Aleks: I did play breakbot.

Eddy: Yes, yes. Love it.

Aleks: And then I also. Because there was kind of, like a little bit of a pre dinner cocktail hour, so it was a bit more upbeat for that bit of the night, and then kind of brought things back down for dinner. And then there was another little cocktail at the end.

Eddy: So awesome.

Aleks: I also played a bit of Jamiroquai James Brown. So a bit of funky. Yeah, a little bit of funk through.

Eddy: I love Jamiroquai.

Aleks: Me too. And so cool. Like, so cool. That sound has so inner.

Eddy: Sorry, just everybody vibes to it. He’s got some bangers for later on. He’s got some stuff that you can mix earlier on. Just set the tone.

Aleks: I love that. Seven days in sunny June, kind of early on. Beautiful. And then, like, some. There’s some artists. I mean, people wouldn’t know. I couldn’t even tell you the names of them, but it’s got that kind of very, you know, that hotel, Costas, kind of french electronic lounge. Yeah, loungey music, I would say, but mixed up with some stuff that people knew, particularly at the end. So I even played rock with you, Michael Jackson. But it was just a gorgeous van. I had a wagyu steak. Was treated very well, and it was so relaxed. Yeah, I love weddings, but this was chilled.

Eddy: I was very jealous I didn’t get to play.

Aleks: It was pretty good. It was pretty good. It was lovely and really nice group of people. And. Yeah, just a beautiful venue. I think we should go for dinner there. Very bougie.

Eddy: Let’s do it. But before we do, we have an amazing podcast for you guys.

Aleks: We do. We do.

Eddy: I don’t give anything away. Now, let’s just get straight into it, shall we?

Aleks: All right, let’s do it.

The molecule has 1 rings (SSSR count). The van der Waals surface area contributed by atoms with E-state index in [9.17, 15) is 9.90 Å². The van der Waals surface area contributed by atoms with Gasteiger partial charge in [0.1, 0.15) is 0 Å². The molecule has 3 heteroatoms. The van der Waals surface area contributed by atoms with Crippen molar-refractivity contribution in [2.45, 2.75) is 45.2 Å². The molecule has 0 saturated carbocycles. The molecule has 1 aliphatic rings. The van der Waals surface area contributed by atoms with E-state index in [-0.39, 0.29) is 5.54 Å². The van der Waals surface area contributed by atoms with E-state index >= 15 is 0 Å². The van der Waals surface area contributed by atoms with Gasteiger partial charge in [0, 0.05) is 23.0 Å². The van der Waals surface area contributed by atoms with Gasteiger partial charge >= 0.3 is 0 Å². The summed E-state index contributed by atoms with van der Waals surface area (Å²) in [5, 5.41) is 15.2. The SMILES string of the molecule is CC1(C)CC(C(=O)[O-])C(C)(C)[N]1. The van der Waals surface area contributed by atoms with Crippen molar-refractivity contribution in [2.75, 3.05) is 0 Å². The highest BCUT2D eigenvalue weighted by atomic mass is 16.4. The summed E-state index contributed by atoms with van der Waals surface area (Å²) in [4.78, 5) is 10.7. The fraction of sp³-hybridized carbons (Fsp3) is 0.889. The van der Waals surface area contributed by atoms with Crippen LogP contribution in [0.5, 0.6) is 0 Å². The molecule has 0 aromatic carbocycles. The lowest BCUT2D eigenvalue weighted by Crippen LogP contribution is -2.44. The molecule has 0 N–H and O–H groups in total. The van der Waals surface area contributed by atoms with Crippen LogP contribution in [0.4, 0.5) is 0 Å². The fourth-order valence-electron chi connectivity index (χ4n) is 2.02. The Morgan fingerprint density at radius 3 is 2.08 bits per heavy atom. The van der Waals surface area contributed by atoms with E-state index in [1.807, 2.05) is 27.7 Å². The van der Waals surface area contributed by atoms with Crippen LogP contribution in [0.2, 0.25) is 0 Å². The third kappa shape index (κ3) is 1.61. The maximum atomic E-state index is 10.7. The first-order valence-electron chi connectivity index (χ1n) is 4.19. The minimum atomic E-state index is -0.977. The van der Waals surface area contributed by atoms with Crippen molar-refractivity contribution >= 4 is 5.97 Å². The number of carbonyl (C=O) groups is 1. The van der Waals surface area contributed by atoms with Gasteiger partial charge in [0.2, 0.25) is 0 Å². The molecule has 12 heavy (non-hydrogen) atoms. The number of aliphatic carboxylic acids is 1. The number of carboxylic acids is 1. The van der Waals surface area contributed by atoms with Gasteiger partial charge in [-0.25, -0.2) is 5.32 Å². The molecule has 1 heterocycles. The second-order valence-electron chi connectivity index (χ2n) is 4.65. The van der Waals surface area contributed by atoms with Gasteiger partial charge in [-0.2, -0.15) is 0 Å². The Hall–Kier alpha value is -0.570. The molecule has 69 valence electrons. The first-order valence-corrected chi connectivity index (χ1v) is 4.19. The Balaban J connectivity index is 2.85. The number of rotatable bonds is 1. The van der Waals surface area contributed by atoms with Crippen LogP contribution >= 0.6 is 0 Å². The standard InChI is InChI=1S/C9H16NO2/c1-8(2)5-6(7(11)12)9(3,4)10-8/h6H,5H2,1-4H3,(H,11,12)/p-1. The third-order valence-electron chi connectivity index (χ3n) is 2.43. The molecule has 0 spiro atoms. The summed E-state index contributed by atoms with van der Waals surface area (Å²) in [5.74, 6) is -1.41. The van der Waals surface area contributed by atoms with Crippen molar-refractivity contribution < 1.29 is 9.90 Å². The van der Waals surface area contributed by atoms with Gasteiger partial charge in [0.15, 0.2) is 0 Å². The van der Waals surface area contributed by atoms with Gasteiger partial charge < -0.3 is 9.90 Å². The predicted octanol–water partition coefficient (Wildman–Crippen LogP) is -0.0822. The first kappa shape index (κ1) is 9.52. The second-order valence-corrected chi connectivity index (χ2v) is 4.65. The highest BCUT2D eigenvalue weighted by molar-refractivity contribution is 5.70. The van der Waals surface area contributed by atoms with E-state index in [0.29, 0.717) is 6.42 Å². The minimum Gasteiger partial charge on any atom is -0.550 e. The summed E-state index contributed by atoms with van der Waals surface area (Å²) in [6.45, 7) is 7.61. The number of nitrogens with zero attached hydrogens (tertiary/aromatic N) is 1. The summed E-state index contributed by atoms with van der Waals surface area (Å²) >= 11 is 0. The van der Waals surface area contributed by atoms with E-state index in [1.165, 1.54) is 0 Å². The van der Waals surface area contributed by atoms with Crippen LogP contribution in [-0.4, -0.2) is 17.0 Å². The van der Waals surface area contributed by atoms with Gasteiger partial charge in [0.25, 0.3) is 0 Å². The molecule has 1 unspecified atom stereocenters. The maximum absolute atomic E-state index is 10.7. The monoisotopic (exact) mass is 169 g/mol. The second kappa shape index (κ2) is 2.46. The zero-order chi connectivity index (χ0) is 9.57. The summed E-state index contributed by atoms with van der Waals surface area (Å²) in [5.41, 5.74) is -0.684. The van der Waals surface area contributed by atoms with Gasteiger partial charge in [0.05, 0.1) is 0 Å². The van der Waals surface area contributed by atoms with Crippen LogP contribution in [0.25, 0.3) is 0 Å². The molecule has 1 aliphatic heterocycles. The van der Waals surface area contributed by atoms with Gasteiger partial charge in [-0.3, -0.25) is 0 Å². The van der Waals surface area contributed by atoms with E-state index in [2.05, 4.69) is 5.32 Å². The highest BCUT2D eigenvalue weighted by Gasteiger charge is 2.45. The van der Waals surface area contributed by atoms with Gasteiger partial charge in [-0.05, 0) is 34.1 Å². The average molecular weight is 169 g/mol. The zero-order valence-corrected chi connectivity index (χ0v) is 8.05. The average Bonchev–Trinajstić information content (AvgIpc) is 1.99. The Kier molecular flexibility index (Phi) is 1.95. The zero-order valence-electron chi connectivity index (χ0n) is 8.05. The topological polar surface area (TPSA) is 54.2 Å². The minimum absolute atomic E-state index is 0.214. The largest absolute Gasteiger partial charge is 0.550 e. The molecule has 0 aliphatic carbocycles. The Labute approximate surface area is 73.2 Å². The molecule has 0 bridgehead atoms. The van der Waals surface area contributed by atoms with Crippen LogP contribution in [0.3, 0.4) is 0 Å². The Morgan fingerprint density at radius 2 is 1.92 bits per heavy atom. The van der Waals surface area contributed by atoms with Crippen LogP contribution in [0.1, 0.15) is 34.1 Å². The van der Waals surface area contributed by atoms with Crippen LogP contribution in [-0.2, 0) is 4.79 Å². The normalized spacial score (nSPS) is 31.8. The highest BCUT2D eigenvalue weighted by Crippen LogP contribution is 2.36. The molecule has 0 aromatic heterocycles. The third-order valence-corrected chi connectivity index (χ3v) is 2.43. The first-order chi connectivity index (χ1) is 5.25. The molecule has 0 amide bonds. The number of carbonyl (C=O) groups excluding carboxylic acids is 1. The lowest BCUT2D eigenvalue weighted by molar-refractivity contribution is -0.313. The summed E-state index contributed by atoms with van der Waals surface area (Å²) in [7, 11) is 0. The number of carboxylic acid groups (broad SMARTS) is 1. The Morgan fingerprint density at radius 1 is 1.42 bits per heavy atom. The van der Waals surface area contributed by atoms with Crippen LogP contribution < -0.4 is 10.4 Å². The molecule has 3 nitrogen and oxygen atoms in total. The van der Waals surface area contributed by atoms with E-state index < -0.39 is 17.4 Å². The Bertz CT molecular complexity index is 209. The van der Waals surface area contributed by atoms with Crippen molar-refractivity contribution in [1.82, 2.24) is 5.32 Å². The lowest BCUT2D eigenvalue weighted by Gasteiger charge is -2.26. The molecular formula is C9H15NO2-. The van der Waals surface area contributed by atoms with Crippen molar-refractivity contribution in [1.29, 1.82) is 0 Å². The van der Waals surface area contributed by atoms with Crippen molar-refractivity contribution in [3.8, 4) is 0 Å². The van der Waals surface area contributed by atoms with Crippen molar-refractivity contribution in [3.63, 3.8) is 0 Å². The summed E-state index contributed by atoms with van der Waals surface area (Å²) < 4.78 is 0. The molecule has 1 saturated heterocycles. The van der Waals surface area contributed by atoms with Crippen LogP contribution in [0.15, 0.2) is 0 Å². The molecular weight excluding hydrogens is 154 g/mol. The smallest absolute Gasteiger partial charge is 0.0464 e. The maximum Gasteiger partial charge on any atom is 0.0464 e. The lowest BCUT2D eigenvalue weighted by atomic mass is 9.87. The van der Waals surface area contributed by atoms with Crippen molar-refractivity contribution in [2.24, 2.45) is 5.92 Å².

Eddy: Welcome to Project Engaged, a podcast for fun loving couples planning their non traditional wedding.

Aleks: We’re wedding DJs Aleks and Eddy Mac from Melbourne. We run a business called One More Song, and our tagline is No More Nutbush.

Eddy: In this podcast, we’ll share our wedding experiences and chat to some of our past couples.

Aleks: We’ll also interview bold wedding suppliers who share our philosophy of your wedding being a celebration of you as a couple and one epic party.

Eddy: Let’s get into today’s episode. So today we are talking all things live music for your wedding with Wendy from Wendy Bird music.

Aleks: You sound like you’re doing a radio ad or something.

Eddy: Am I? Yes. We have had the pleasure of seeing Wendy live, and she has the voice of an absolute angel.

Aleks: Yeah, I didn’t know how else you could explain it.

Eddy: Yeah.

Aleks: But we’ll put up a reel when we promote this so you guys can actually have a listen.

Eddy: Yay. She has highly customizable live music options and can perform as a duo, trio, quartet, and five piece. Lots of options.

Aleks: Yep. And here is some Google review snippets. Wendy was so wonderful during the lead up and on the day. She was friendly and helpful throughout the whole process, which made us control freaks. Nice and relaxed. That’s always good. They played as a duo for our ceremony and canapes and then brought the party vibes with the four P’s with the sax, which had the crowd dance all night. Another highlight was Wendy’s rendition of can’t help falling in Love for my wife walking down the aisle. It was so amazing and something we will never forget.

Eddy: And gotta love the sax.

Aleks: Yeah. Yeah. We’re big advocates.

Eddy: Yeah. Here’s another one. Wendy was amazing. She was delightful to deal with right from the beginning to make our special day just as we wanted. She learned a couple of new songs for us that meant a lot to us and nailed them. Of course, our guests all raved about Wendy’s voice and chilled vibes that were perfect for our day and we could not recommend her more.

Aleks: Highly welcome, Wendy.

Wendy: Oh, thank you so much. I’m blushing over here, you guys.

Aleks: Yeah, you probably don’t sit there and read through all your old Google reviews.

Wendy: No, no. You know, if I’m having a. Particularly if I’m having a down day, I might go and have a little scroll through them.

Eddy: Yeah, that’s a great idea.

Wendy: Give myself a little kick me up.

Aleks: Yeah, yeah, we all do that. And how have things been? No doubt super busy with weddings. We’re at the super busy beginning of April now, so we’ve gotten through Mad March.